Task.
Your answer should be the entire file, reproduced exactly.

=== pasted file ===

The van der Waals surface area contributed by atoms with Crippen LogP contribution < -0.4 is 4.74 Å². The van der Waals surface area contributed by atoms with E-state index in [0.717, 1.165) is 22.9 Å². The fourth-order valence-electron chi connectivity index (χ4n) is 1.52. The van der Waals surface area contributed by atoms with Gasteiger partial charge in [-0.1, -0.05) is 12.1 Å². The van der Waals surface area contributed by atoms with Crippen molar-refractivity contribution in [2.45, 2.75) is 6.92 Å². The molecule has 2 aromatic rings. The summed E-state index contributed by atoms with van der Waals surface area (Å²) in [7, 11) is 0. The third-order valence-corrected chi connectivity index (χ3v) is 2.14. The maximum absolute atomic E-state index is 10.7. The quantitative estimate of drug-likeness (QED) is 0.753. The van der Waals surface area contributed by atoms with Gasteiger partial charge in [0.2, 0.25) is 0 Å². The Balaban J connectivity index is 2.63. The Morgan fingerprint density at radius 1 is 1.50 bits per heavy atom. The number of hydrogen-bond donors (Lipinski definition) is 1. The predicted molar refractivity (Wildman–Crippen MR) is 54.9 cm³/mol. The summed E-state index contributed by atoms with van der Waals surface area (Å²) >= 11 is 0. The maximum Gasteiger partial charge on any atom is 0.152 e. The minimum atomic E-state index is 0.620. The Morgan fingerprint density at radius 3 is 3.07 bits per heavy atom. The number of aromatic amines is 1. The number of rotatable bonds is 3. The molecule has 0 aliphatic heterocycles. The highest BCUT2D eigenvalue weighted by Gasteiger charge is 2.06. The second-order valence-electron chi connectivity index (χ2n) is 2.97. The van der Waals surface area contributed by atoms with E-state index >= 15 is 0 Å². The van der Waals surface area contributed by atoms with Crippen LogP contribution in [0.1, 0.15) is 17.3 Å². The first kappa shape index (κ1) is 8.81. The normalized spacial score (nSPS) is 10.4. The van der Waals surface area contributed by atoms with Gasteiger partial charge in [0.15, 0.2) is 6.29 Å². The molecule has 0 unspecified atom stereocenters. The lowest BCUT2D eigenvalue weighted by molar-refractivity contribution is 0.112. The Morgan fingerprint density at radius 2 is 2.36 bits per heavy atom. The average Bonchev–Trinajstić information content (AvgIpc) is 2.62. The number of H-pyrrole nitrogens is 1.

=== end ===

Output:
The van der Waals surface area contributed by atoms with Crippen LogP contribution < -0.4 is 4.74 Å². The van der Waals surface area contributed by atoms with E-state index in [0.717, 1.165) is 22.9 Å². The fourth-order valence-electron chi connectivity index (χ4n) is 1.52. The van der Waals surface area contributed by atoms with Gasteiger partial charge in [-0.1, -0.05) is 12.1 Å². The van der Waals surface area contributed by atoms with Crippen molar-refractivity contribution in [2.45, 2.75) is 6.92 Å². The molecule has 2 aromatic rings. The summed E-state index contributed by atoms with van der Waals surface area (Å²) in [7, 11) is 0. The third-order valence-corrected chi connectivity index (χ3v) is 2.14. The maximum absolute atomic E-state index is 10.7. The quantitative estimate of drug-likeness (QED) is 0.753. The van der Waals surface area contributed by atoms with Gasteiger partial charge in [0.2, 0.25) is 0 Å². The Balaban J connectivity index is 2.63. The Morgan fingerprint density at radius 1 is 1.50 bits per heavy atom. The number of hydrogen-bond donors (Lipinski definition) is 1. The predicted molar refractivity (Wildman–Crippen MR) is 54.9 cm³/mol. The summed E-state index contributed by atoms with van der Waals surface area (Å²) >= 11 is 0. The maximum Gasteiger partial charge on any atom is 0.152 e. The minimum atomic E-state index is 0.620. The Morgan fingerprint density at radius 3 is 3.07 bits per heavy atom. The number of aromatic amines is 1. The number of rotatable bonds is 3. The molecule has 0 aliphatic heterocycles. The highest BCUT2D eigenvalue weighted by Gasteiger charge is 2.06. The second-order valence-electron chi connectivity index (χ2n) is 2.97. The van der Waals surface area contributed by atoms with E-state index >= 15 is 0 Å². The van der Waals surface area contributed by atoms with Crippen LogP contribution in [0.1, 0.15) is 17.3 Å². The first kappa shape index (κ1) is 8.81. The normalized spacial score (nSPS) is 10.4. The van der Waals surface area contributed by atoms with Gasteiger partial charge in [0.15, 0.2) is 6.29 Å². The molecule has 0 unspecified atom stereocenters. The lowest BCUT2D eigenvalue weighted by molar-refractivity contribution is 0.112. The Morgan fingerprint density at radius 2 is 2.36 bits per heavy atom. The average Bonchev–Trinajstić information content (AvgIpc) is 2.62. The number of H-pyrrole nitrogens is 1.